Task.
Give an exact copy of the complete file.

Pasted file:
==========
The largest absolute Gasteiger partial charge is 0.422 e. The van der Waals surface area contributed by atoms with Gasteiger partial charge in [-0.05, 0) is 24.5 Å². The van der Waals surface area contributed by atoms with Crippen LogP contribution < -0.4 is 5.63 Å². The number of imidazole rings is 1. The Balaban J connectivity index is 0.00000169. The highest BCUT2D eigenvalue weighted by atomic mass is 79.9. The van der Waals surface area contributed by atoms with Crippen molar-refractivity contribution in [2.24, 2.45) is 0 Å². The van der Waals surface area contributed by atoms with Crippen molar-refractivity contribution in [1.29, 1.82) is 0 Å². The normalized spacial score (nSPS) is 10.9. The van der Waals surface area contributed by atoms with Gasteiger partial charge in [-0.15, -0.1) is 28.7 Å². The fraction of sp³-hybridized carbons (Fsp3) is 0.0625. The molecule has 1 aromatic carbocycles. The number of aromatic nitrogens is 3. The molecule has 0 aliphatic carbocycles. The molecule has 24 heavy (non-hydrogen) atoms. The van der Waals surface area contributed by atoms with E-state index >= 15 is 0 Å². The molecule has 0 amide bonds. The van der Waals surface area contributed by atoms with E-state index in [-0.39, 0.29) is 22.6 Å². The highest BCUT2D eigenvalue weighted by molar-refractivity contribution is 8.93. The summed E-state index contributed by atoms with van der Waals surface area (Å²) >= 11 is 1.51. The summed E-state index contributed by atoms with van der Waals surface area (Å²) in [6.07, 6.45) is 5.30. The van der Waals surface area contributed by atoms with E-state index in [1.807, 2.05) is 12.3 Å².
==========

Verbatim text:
The largest absolute Gasteiger partial charge is 0.422 e. The van der Waals surface area contributed by atoms with Gasteiger partial charge in [-0.05, 0) is 24.5 Å². The van der Waals surface area contributed by atoms with Crippen LogP contribution < -0.4 is 5.63 Å². The number of imidazole rings is 1. The Balaban J connectivity index is 0.00000169. The highest BCUT2D eigenvalue weighted by atomic mass is 79.9. The van der Waals surface area contributed by atoms with Crippen molar-refractivity contribution in [2.24, 2.45) is 0 Å². The van der Waals surface area contributed by atoms with Crippen molar-refractivity contribution in [1.29, 1.82) is 0 Å². The normalized spacial score (nSPS) is 10.9. The van der Waals surface area contributed by atoms with Gasteiger partial charge in [-0.15, -0.1) is 28.7 Å². The fraction of sp³-hybridized carbons (Fsp3) is 0.0625. The molecule has 1 aromatic carbocycles. The number of aromatic nitrogens is 3. The molecule has 0 aliphatic carbocycles. The molecule has 24 heavy (non-hydrogen) atoms. The van der Waals surface area contributed by atoms with E-state index >= 15 is 0 Å². The molecule has 0 amide bonds. The van der Waals surface area contributed by atoms with E-state index in [-0.39, 0.29) is 22.6 Å². The highest BCUT2D eigenvalue weighted by molar-refractivity contribution is 8.93. The summed E-state index contributed by atoms with van der Waals surface area (Å²) >= 11 is 1.51. The summed E-state index contributed by atoms with van der Waals surface area (Å²) in [6.07, 6.45) is 5.30. The van der Waals surface area contributed by atoms with E-state index in [1.807, 2.05) is 12.3 Å².